Home Headlines Railroad blockade of the Tren Maya, without effects in the Yucatan Peninsula

Railroad blockade of the Tren Maya, without effects in the Yucatan Peninsula

by Yucatan Times
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The route of the Tren Maya in the Yucatan Peninsula did not have any interruption due to the brief blockade carried out by former railway workers demanding compliance by the Federal Government with the agreements with the Federation of Retired Railway Workers.

According to information collected from different sources, the bullfights scheduled in the three peninsular states, Quintana Roo, Yucatán, and Campeche, were carried out without setbacks.

Even the governor of Quintana Roo, Mara Lezama, and the general director of the IMSS, Zoé Robledo, traveled today with their delegations on the Tren Maya to Nuevo Xcan to supervise the Health for All program, which consists of a caravan of trucks with medical equipment that offer 15 free services to the population.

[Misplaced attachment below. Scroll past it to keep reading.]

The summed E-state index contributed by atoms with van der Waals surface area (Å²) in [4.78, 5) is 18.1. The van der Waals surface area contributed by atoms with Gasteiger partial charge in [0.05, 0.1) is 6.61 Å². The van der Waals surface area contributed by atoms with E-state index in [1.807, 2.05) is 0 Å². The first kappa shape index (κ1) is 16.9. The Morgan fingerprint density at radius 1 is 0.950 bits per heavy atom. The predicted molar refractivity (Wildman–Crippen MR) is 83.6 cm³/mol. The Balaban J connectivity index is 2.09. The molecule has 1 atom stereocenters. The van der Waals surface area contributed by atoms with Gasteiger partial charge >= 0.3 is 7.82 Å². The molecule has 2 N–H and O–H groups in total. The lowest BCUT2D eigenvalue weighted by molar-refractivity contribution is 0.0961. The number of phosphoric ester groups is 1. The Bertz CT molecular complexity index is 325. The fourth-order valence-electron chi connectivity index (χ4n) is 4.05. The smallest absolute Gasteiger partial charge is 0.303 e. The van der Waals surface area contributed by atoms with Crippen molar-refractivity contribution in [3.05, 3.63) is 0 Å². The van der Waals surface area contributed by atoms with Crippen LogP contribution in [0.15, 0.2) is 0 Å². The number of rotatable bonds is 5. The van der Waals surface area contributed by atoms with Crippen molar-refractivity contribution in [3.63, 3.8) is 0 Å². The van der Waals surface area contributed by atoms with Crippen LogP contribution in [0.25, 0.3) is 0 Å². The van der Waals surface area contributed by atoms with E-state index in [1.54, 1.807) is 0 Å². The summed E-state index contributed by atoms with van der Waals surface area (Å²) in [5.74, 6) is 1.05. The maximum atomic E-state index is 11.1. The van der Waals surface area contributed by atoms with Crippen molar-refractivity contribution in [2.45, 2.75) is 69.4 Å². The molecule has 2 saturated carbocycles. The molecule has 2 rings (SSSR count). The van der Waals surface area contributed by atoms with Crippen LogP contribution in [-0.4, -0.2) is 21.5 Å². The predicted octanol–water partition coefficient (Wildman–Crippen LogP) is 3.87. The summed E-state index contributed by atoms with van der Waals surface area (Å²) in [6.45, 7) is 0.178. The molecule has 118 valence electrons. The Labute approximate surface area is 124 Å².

The blockade of the Tren Maya route was carried out in the town “Coronel Gregorio Méndez Magaña”, belonging to the municipality of Emiliano Zapata, in Tabasco.

According to information from El Heraldo de Tabasco, a group of railroad workers blocked a section of the Tren Maya on the Campeche-Tabasco-Palenque route, which prevented it from continuing its trip to Cancún, Quintana Roo for 3 hours.

The blockade ended with the arrival of military forces and the call from the Ministry of the Interior for a meeting on Thursday to address the demand of the country’s former railroad workers.

President Andrés Manuel López Obrador reported in his morning conference last Monday that on Wednesday, February 28, he will carry out a supervision tour of the complete route, from the Palenque, Chiapas, to Cancún, Quintana Roo section.

The route will begin at 7 in the morning that day and the goal is to travel 860 kilometers at a speed that will increase from 120 to 140 kilometers per hour. On February 29, the Cancún-Playa del Carmen section will inaugurate, a route that has caused greater controversy due to the planting of steel and cement piles that affect the water in the cenotes and the natural formations of the caves.

TYT Newsroom

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